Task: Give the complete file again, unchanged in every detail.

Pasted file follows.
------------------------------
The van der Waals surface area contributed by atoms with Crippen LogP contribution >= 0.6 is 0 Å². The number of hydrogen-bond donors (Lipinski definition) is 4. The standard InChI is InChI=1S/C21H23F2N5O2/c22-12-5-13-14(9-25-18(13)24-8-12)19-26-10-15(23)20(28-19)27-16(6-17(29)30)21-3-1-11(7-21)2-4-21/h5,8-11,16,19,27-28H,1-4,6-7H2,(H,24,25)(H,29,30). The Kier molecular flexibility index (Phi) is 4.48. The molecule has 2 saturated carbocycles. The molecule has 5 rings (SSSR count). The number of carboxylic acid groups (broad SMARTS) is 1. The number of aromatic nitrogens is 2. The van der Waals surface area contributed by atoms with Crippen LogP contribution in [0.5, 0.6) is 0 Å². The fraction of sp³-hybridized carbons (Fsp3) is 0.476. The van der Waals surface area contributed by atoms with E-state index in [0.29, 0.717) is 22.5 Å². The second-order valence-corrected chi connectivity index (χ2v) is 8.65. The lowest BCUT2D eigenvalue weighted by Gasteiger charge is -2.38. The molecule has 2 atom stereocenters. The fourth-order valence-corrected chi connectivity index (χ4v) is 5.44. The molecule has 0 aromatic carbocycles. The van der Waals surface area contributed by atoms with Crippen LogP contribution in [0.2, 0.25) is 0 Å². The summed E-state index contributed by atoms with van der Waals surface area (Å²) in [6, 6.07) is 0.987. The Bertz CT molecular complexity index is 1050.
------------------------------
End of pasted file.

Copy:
The van der Waals surface area contributed by atoms with Crippen LogP contribution >= 0.6 is 0 Å². The number of hydrogen-bond donors (Lipinski definition) is 4. The standard InChI is InChI=1S/C21H23F2N5O2/c22-12-5-13-14(9-25-18(13)24-8-12)19-26-10-15(23)20(28-19)27-16(6-17(29)30)21-3-1-11(7-21)2-4-21/h5,8-11,16,19,27-28H,1-4,6-7H2,(H,24,25)(H,29,30). The Kier molecular flexibility index (Phi) is 4.48. The molecule has 2 saturated carbocycles. The molecule has 5 rings (SSSR count). The number of carboxylic acid groups (broad SMARTS) is 1. The number of aromatic nitrogens is 2. The van der Waals surface area contributed by atoms with Crippen LogP contribution in [0.5, 0.6) is 0 Å². The fraction of sp³-hybridized carbons (Fsp3) is 0.476. The van der Waals surface area contributed by atoms with E-state index in [0.29, 0.717) is 22.5 Å². The second-order valence-corrected chi connectivity index (χ2v) is 8.65. The lowest BCUT2D eigenvalue weighted by Gasteiger charge is -2.38. The molecule has 2 atom stereocenters. The fourth-order valence-corrected chi connectivity index (χ4v) is 5.44. The molecule has 0 aromatic carbocycles. The van der Waals surface area contributed by atoms with Crippen LogP contribution in [0.2, 0.25) is 0 Å². The summed E-state index contributed by atoms with van der Waals surface area (Å²) in [6, 6.07) is 0.987. The Bertz CT molecular complexity index is 1050.